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New drug 'benefits heart failure patients'

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Treatment for heart failure patients could soon include a new type of drug, research has indicated.

Myosin activators help the heart beat more easily by targeting specific proteins to make its muscles contract for longer.

Instead of causing the heart to beat more often, the drugs increase the amount of blood pumped out each time.

The first of these drugs, omecamtiv mecarbil, has been tested by researchers in the UK.

Their findings, published in The Lancet, reveal that the drug significantly improved heart function in 45 patients suffering from heart failure.

Professor John Cleland from the University of Hull, who led the study, said: “The trial proves that the drug can be given safely to patients suffering from heart failure and shows that, at the correct doses and blood plasma concentrations, it can improve heart function and make the heart contract more effectively.”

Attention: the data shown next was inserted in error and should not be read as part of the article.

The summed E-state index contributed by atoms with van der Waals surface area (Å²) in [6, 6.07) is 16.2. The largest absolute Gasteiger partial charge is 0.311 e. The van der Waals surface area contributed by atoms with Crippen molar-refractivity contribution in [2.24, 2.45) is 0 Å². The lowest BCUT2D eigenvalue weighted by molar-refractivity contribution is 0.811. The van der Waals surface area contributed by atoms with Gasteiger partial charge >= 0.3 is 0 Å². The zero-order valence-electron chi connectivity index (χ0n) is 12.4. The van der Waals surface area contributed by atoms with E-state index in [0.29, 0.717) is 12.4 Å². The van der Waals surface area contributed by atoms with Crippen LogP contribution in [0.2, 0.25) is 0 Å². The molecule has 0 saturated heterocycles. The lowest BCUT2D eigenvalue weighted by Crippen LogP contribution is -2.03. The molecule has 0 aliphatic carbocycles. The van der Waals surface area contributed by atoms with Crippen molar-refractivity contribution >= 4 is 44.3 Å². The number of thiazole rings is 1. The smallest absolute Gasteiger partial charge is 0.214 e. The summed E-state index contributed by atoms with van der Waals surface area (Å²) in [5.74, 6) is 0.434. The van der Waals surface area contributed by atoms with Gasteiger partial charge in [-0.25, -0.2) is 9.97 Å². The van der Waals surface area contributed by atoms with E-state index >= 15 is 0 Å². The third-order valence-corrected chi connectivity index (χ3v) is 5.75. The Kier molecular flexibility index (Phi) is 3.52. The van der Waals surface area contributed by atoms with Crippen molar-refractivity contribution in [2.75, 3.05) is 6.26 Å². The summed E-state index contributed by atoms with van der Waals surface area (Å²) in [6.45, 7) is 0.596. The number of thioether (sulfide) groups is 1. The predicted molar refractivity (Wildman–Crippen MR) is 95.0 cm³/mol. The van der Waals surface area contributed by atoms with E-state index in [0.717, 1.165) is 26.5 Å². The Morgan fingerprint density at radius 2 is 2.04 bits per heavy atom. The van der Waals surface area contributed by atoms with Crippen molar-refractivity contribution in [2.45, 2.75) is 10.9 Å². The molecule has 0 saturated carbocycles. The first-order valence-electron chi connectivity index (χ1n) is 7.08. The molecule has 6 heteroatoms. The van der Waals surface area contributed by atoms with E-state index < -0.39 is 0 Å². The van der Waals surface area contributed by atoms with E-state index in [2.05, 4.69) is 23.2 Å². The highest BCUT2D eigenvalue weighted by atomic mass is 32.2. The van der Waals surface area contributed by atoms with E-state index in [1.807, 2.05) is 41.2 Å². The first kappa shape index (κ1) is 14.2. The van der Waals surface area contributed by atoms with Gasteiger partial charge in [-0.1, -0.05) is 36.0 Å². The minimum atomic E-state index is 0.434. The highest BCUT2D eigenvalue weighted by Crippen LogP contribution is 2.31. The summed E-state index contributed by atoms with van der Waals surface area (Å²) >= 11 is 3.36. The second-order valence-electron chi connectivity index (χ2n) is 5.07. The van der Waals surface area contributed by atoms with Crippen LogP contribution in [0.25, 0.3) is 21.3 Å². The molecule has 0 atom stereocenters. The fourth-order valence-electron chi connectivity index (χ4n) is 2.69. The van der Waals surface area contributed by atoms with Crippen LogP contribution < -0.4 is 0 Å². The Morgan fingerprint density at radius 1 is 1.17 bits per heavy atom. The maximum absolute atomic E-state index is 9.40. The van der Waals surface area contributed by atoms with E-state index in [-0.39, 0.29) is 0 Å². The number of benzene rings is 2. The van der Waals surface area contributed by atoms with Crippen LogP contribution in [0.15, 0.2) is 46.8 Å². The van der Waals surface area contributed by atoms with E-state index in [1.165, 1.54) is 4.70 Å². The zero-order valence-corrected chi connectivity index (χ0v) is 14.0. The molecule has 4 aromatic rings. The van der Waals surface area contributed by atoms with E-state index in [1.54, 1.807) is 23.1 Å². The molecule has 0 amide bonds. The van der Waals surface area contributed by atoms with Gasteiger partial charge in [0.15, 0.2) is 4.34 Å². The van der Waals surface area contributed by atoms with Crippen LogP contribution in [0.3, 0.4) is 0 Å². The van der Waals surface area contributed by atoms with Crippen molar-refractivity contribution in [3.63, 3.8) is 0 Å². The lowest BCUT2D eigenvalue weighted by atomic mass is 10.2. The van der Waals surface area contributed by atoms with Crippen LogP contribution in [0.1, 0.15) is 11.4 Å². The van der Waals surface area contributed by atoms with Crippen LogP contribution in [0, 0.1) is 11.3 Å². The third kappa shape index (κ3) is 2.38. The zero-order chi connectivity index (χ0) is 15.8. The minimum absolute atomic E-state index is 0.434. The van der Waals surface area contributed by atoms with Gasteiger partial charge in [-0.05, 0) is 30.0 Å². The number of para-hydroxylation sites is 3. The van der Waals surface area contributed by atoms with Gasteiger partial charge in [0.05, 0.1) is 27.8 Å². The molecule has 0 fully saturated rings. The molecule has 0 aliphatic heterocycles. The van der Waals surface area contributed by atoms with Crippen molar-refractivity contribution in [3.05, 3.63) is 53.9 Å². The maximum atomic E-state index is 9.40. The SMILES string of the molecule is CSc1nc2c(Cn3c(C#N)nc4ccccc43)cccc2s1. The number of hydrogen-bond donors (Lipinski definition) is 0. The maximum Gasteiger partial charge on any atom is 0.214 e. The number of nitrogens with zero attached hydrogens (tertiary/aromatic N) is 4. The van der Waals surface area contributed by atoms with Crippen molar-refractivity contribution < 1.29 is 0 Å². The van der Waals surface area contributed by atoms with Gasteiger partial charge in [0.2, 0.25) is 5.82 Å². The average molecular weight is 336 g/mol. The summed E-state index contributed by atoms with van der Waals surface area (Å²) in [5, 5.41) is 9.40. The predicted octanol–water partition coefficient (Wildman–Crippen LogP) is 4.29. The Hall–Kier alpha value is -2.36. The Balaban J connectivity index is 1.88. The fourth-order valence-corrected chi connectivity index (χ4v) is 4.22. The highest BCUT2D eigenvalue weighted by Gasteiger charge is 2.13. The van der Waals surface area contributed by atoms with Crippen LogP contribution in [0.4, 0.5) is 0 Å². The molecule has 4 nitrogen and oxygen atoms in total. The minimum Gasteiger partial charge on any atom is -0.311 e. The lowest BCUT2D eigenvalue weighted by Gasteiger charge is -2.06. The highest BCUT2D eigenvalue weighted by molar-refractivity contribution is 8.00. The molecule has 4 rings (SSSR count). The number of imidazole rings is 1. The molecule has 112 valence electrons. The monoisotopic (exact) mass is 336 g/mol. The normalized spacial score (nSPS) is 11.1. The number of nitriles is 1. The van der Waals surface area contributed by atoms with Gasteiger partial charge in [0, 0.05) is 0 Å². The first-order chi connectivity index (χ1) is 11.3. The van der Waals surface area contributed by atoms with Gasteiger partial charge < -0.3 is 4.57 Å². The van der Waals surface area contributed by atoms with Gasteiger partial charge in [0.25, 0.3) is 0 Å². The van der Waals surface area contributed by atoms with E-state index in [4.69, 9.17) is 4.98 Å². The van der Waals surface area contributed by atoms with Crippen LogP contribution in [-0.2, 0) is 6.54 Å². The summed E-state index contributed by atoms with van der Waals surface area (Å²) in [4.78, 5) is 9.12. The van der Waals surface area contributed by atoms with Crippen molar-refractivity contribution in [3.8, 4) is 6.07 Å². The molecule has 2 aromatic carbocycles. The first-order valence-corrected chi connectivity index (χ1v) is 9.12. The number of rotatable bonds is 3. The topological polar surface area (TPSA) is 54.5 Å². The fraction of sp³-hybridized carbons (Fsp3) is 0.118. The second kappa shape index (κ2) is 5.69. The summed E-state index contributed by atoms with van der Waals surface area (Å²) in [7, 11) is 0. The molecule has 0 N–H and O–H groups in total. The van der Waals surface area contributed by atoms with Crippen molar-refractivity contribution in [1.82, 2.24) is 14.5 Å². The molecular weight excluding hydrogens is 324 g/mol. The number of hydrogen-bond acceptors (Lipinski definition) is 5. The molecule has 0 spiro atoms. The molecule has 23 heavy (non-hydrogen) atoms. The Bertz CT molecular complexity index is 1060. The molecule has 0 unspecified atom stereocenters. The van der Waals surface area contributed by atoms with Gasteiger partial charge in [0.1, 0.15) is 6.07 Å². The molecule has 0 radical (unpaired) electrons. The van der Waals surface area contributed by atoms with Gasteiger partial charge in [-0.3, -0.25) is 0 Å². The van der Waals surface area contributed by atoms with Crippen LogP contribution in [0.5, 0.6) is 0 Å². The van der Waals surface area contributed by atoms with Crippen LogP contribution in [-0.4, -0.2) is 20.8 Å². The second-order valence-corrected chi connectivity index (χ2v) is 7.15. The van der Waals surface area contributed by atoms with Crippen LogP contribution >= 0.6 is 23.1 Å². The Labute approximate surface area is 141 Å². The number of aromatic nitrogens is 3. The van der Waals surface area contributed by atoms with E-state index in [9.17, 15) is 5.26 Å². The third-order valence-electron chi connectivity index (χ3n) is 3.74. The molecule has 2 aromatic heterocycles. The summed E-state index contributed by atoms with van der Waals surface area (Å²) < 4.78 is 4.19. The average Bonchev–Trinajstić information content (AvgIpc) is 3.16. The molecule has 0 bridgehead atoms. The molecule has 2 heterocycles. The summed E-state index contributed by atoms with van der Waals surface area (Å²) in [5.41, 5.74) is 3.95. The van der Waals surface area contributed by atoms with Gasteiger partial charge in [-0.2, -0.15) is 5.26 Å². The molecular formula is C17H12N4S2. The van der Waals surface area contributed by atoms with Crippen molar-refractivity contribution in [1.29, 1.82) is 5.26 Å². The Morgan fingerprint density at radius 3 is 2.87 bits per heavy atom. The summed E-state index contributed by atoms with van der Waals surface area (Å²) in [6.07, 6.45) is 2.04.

British Heart Foundation senior cardiac nurse Natasha Stewart said: “Although there were minimal adverse effects identified in these initial trials, only a small number of participants over a short period of time were involved.”

Heart failure affects more than 750,000 people across the UK.

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